Was it fate that Barbara Brackman would become a central figure in quiltmaking? An accidental find of a drawer full of vintage quilt blocks ignited Barbara’s curiosity, and since then she has studied and written about quilt history. While she has followed her muse, her meticulously researched volumes have become go-to reference materials in many quilters’ personal libraries.
What are your earliest memories of creating with needle and thread?
I loved to sew as a kid, and my favorite thing in the 1950s was to watch old movies after school while I embroidered dish towels I bought at the dime store. I’ve never been good at it, but I still enjoy sewing.
This post may contain links to Amazon or other partners. Your purchases via these links may benefit Create Whimsy. Read more about our affiliate linking policy.
What inspired you to study and share quilt blocks?
I was taking an art history class at the University of Kansas and found a drawer full of quilt blocks, made by Carrie Hall in the 1930s. Hundreds of them. Then I got fascinated by the variety in the patterns. I would never have figured out that it would become a career and such an obsession.
Did you know at the time how deeply you would dive?
So much quilting was undocumented.
How do you discover the story behind a quilt?
I spend a lot of time on the internet looking at family genealogies. The availability today of newspapers, grave sites, family histories, etc. is a great resource. I start with a quilt and the maker’s name, then see if I can tell her story.
Women’s life stories have been so rarely told. So I also spend a lot of time just looking at the photo of the quilt, comparing it to others made at the same time and trying to figure out the thinking behind the aesthetic decisions. We really can’t guess what an individual was thinking, but we can look at style choices, etc. that reflect fashions, fabric availability and ideas about how a quilt should look. I also love to read history and try to get a real understanding of the context of her times.
If you could interview a creative person (past or present), who would that person be? What is it about that person that intrigues you?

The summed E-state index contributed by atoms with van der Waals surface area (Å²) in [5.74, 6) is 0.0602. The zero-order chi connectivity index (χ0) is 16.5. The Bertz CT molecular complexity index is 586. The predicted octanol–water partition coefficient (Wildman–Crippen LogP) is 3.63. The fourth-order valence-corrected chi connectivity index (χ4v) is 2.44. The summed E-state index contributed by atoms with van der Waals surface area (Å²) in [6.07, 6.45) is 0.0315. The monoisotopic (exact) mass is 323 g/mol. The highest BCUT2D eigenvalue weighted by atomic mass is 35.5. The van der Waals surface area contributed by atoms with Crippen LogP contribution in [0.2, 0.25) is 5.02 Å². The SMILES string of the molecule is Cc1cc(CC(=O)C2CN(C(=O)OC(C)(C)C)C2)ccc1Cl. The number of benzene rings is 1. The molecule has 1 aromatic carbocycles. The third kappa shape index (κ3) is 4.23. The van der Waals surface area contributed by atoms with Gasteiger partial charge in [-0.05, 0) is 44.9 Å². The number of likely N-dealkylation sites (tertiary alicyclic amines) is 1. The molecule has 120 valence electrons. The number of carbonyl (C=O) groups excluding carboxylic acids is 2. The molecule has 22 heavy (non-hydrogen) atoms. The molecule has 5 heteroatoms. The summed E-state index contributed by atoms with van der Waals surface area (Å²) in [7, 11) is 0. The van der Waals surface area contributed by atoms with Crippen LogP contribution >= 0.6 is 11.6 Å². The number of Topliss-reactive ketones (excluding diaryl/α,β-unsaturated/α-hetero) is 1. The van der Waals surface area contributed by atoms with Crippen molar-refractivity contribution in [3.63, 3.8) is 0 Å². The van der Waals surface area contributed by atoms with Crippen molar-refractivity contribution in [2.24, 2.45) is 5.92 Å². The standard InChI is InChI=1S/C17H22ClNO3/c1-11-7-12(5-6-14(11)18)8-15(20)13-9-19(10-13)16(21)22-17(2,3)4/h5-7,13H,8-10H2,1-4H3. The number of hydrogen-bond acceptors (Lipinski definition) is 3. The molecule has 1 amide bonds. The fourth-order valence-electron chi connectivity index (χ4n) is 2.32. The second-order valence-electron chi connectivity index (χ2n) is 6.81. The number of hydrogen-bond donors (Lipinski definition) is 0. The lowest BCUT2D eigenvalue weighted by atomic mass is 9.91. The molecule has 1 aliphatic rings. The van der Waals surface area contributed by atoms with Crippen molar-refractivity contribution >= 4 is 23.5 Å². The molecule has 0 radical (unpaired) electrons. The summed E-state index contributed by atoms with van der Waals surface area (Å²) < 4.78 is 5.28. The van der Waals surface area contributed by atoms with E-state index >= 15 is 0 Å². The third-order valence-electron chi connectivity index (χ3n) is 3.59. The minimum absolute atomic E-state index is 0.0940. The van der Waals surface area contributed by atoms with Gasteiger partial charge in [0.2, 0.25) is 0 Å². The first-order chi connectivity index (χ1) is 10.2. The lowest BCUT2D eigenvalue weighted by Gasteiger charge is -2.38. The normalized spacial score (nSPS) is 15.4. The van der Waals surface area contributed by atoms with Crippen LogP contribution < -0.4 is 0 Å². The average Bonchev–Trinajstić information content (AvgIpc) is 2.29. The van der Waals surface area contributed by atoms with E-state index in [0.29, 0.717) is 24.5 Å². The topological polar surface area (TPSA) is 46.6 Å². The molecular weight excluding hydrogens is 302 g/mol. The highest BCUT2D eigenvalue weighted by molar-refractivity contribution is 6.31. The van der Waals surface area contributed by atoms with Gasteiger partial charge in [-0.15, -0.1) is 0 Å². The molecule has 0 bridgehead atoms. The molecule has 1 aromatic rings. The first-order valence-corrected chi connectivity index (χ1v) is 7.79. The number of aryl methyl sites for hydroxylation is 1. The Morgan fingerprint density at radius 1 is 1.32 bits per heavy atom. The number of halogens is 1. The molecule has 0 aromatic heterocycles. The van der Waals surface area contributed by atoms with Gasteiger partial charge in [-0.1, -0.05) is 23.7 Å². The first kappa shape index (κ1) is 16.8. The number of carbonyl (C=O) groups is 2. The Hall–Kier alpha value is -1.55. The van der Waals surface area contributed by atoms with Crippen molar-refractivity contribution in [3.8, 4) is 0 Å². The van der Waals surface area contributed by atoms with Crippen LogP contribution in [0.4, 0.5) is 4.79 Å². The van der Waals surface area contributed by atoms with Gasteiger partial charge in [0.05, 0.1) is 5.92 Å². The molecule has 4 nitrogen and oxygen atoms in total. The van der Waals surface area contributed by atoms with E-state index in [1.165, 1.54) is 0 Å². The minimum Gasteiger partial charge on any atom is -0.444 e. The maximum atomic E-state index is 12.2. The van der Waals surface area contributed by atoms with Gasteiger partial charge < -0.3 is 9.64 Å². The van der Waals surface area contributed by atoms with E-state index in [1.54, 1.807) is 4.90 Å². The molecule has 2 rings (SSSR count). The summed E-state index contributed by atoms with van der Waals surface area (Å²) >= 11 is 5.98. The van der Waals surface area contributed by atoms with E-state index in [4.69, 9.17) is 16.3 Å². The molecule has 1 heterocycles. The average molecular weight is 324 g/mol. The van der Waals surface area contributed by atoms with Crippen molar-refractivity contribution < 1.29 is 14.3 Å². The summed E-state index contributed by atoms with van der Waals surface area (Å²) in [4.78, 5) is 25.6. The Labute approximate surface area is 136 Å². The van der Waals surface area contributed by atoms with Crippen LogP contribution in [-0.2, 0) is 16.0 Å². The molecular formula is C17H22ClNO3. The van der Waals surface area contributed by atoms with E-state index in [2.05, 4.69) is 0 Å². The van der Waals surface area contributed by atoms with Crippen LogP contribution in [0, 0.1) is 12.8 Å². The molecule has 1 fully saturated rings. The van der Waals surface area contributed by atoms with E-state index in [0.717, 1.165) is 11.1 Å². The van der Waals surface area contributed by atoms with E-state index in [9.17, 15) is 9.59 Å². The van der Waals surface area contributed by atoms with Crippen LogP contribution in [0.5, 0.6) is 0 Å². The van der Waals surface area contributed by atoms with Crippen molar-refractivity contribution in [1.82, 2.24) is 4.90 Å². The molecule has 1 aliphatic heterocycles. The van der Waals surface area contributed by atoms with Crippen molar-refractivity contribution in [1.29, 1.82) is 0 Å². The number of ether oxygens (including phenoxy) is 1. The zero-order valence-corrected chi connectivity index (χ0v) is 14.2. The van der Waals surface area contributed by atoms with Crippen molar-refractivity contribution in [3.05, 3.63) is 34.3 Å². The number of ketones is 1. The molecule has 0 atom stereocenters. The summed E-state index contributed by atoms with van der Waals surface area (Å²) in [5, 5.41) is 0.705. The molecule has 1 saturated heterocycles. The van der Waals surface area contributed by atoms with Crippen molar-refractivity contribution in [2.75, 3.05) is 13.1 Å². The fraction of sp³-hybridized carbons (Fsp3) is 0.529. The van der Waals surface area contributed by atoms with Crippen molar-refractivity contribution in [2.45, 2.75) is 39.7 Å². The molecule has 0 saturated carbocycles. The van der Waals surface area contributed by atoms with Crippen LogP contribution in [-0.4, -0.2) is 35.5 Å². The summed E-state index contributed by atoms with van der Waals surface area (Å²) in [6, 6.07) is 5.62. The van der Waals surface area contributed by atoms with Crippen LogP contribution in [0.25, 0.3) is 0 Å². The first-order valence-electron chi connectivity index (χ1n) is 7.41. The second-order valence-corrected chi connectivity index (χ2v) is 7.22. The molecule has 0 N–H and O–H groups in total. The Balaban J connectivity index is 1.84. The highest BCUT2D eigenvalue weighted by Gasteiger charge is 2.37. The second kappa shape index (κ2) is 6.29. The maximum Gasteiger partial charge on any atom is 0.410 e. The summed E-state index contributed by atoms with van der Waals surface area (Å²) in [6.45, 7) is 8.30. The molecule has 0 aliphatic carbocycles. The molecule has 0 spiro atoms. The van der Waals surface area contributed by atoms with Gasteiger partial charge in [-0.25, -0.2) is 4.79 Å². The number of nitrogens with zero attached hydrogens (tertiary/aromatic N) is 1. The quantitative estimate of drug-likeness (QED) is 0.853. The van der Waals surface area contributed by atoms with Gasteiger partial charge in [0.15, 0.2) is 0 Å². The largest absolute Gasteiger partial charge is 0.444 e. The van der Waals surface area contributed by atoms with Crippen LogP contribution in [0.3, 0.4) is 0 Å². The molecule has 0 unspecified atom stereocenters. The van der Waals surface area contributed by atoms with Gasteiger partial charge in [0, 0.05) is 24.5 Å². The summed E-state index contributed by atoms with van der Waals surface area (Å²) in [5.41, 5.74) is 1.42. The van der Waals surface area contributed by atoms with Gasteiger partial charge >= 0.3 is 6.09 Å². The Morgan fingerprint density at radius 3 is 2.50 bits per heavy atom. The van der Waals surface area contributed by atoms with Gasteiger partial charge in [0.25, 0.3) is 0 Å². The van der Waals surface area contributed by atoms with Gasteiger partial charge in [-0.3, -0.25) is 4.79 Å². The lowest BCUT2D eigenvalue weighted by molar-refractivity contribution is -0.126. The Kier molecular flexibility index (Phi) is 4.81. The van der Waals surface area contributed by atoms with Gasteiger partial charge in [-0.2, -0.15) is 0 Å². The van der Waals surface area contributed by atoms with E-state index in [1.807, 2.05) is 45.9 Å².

I am fascinated by Jane Austen and wish she could come for dinner (but take-out). I’d have so many questions. Mostly about gossip in London, but I would like to hear from her why she didn’t marry, who she based Mrs. Bennett on, and exactly what parts of the Austen family quilt she worked on. What I love about her is how long ago she lived, but she continues to make us laugh.
How many books have you written?
I don’t know—20? Writing books is what I do and I love to write. I’ve got no husband, no kids, thus no grandkids, so my family obligations and duties are few. Boyfriend is quite self-sufficient.
Do you sleep?
Entirely too much.
What is the greatest takeaway you want readers to gain from your books, especially your new title, Divided Hearts, A Civil War Friendship Quilt: Historical Narratives, 12 Blocks, Instruction & Inspirations?
I would hope people would look at the women who lived through the Civil War in fresh fashion without the patriotic hoopla and sectional prejudices that previous histories have trained us in.
How about your own quiltmaking? What is the most recent quilt you made just for fun?
I only make quilts for fun. The most recently finished top is from the wonderfully abundant fabric exchange at our guild where you throw stuff you don’t want on the couch in the back of the room and then take what looks interesting. I found a bag of rather alarming fabrics cut into the curved pieces for a Drunkard’s Path and decided I’d go with that color scheme and add to it, so I have just finished a small bull’s eye top about 36″ that tends towards raspberry and lemon. A found object.